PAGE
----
This is the thing. Learning can be hard. Why? Because most of the time, it means we are either admitting we don't know something or that we are held views that were previously wrong. This is tough considering we live in an age where admitting you were wrong (either to others or yourself) can be a risky and vulnerable thing. Yet, despite this, true leadership calls for the "growing pains" of learning. Are you actively feeling this pain?
What do you do when you know you have something of worth to share, but have a hard time helping others see the value? Is it them? Is it you? Is it the way you are explaining it? Why don't they get it? Why is it that others can speak and everyone would hang on every word while others are so easily dismissed? Did you have something stuck in your teeth? What is it?
We all have some challenges with influence in some form or fashion. Sometimes it is on an innocent debate like quantifying the top 10 Denzel Washington movies of all time.
Other times, it is something more serious (like your influencing the hiring manager that they should hire you). Your ability to influence others depends on many factors. I just wanted to take a quick look and make some observations regarding building and finding influence in regards to image and the cultural associations and biases connected to it.
Though I haven't seen hard evidence for this I think it is safe to say some people just have IT. That IT factor. They have the look and the sound. They just have this personality that warrants a lot of social credibility and influence. Let's not front and pretend this doesn't play a significant role in even our social circles. There are some things you will tolerate with some friends and other things you wouldn't. You meet someone for the first time and your gut immediately gives you this "sense" or impression of that person. What is the basis for the gut feeling or impression?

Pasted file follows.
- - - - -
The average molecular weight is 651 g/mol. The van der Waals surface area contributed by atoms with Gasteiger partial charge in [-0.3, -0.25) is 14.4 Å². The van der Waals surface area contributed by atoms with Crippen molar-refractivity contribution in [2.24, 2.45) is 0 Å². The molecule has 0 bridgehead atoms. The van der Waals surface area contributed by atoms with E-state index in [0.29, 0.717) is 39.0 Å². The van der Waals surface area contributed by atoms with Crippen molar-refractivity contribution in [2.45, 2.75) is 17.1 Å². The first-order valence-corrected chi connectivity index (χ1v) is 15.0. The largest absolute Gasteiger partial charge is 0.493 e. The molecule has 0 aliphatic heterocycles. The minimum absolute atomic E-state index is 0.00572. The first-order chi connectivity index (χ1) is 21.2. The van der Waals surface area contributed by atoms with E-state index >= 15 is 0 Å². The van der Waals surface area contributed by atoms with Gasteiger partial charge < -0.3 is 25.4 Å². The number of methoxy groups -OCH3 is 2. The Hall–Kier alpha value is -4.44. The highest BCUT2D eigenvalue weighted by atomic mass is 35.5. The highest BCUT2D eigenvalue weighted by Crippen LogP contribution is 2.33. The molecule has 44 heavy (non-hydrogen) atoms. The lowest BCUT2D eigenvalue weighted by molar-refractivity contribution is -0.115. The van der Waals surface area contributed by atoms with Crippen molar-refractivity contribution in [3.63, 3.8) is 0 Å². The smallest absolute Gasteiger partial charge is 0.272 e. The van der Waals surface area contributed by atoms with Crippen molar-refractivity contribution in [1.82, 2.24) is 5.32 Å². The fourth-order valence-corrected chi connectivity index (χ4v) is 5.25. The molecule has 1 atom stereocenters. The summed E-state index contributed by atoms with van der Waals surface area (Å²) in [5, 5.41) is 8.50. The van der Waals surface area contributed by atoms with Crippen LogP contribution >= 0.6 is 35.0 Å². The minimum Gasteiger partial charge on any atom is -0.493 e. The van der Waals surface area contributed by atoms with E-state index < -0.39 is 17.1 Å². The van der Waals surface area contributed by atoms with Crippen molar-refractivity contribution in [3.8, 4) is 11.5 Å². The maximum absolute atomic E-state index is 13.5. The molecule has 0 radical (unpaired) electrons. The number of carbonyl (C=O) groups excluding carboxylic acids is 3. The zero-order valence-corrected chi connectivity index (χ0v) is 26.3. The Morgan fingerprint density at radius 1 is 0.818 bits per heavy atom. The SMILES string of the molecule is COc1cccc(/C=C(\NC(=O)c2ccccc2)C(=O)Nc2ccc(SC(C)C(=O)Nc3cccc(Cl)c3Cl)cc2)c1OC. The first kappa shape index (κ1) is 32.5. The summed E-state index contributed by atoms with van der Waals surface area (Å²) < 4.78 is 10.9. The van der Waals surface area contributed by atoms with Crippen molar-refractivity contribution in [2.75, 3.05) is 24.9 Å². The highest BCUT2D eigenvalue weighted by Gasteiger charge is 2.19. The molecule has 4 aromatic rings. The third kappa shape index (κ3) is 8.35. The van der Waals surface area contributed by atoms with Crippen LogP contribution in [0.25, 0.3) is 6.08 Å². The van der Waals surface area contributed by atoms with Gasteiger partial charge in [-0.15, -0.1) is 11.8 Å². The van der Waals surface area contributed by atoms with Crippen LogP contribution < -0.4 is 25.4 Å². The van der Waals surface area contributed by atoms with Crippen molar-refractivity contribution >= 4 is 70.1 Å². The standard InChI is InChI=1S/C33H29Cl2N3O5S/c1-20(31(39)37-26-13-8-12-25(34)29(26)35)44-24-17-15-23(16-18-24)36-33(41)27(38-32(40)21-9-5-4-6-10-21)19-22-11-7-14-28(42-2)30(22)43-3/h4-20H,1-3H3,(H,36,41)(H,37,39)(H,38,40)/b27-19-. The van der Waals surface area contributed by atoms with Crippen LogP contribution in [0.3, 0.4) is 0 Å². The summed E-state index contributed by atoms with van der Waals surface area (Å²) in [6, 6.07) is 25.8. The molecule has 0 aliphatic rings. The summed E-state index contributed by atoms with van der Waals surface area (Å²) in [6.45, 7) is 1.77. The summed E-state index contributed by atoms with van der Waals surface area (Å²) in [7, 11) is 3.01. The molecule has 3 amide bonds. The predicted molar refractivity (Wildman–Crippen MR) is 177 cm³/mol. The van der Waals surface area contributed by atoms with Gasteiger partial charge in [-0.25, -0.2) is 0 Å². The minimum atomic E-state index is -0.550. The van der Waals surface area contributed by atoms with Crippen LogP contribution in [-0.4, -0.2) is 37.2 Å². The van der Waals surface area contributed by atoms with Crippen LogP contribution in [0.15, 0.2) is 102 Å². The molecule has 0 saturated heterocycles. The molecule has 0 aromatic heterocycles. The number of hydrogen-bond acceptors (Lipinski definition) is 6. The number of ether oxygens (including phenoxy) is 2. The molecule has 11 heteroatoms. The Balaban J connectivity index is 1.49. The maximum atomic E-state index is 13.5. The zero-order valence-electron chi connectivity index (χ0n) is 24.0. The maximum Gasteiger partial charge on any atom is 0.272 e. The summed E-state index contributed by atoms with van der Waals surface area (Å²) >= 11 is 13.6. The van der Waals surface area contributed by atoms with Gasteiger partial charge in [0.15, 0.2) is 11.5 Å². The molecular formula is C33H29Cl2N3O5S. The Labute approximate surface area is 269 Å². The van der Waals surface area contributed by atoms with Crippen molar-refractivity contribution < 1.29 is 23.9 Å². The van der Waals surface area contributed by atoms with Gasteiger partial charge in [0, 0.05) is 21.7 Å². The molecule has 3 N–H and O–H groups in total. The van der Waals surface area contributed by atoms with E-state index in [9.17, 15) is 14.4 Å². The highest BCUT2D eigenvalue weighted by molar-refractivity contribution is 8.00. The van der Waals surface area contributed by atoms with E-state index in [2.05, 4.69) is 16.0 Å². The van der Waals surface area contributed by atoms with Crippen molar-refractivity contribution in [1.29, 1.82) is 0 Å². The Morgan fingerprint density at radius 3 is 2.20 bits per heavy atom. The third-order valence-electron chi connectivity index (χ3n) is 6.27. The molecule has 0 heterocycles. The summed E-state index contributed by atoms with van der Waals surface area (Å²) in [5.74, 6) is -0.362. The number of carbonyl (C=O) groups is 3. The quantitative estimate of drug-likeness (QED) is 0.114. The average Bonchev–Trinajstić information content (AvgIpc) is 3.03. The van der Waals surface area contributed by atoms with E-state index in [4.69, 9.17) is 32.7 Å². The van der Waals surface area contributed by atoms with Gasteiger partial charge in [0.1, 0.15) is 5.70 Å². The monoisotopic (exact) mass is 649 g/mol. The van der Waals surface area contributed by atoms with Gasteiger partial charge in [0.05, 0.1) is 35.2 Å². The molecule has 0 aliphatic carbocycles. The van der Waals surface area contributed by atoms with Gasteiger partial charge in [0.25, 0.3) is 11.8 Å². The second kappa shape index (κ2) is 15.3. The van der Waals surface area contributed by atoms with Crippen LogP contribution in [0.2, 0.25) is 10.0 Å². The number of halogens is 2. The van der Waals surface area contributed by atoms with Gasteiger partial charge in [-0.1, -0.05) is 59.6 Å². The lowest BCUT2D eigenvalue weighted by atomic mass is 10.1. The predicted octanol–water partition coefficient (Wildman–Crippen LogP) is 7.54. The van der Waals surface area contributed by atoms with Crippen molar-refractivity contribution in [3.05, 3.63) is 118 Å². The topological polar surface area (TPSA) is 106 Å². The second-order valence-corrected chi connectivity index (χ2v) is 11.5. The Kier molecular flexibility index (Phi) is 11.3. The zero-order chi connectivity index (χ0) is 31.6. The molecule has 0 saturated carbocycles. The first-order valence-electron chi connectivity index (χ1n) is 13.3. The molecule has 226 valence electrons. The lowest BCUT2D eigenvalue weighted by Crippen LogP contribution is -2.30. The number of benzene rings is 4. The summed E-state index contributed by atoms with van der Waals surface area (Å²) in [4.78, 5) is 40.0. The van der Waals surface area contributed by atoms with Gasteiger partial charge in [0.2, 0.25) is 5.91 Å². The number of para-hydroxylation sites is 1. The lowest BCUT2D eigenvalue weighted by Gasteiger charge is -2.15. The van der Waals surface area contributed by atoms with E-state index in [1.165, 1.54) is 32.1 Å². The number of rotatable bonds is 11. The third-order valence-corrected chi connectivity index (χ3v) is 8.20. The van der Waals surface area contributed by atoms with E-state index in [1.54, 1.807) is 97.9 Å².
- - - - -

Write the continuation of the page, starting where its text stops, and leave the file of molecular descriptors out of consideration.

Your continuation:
I think a huge chunk of it is unconscious bias. Even Google has admitted to the fact that this plays a role in the lack of diverse hiring practices there (a typical example of is when Joe gets the job despite the fact Jose has the background that makes him a better fit).
No one is free from this bias. I often wonder how much of our daily interactions are based our very compelling (yet sometimes unreliable) feeling that we say is "our gut reaction". And how much weight should we put on this "truthiness" (the sense of truth we get from our guts as suppose to facts, a word coined by Stephen Colbert in 2005).
To be fair, I do think at some level it's an evolutionary thing. I mean, we make snap judgement all the time due to our internal survival mechanism. Constantly on auto pilot, this thing is running in the background sizing up the environment for some type of threat. For some, unfortunately, this dependency on associating absolute truth or meaning to this buggy system of unconscious bias is EXTREMELY dangerous. Case in point, many of the African American males who are targeted by police. That stats on this stuff is mind blowing. If you don't know, this just doesn't magically begin in the criminal justice system. It can be even be found in education.
So, needless to say, if you are white and well off you are more likely to get a pass or leg up for several things ranging from
1. Asking for some change for bus fair
2. Getting the interview and
3. Jail sentences just to name a few.
I think the associations we make regarding the sound of an individuals voice is just as much as a marker for us when associating social credibilty as their image or looks. I actually have a pet theory that there is a weird correlation that goes unnoticed between how someone looks vs how they sound as it relates to social influence. Like, if you have "the look" of someone who, on average (other things equal), is of an assumed higher social influence (e.g. relatively attractive, well dressed in a affluent neighborhood, etc.), then you get to have some wiggle room in the sound of your voice (e.g. No one is going to mess with a huge NFL linebacker even if his voice sounds a little lady like).
A great historical example is of Abraham Lincoln. He was a great (and tall) leader but known to have a higher pitch voice which some found slightly odd. I'm sure we've had an experience where we saw someone and were jolted by how they spoke. I'm sure at some level we make split second assumptions about their personality, possible interests and even education levels as the result. If someone has a really ridiculous laugh some may think the general assumption is that they are, perhaps, less intelligent, less attractive, or less...whatever cultural associations you have developed based on your scope of experience. (For some reason I think of that episode of friends where Chandler Bing, played by Matthew Perry is dating Janice Litman, played by Maggie Wheeler).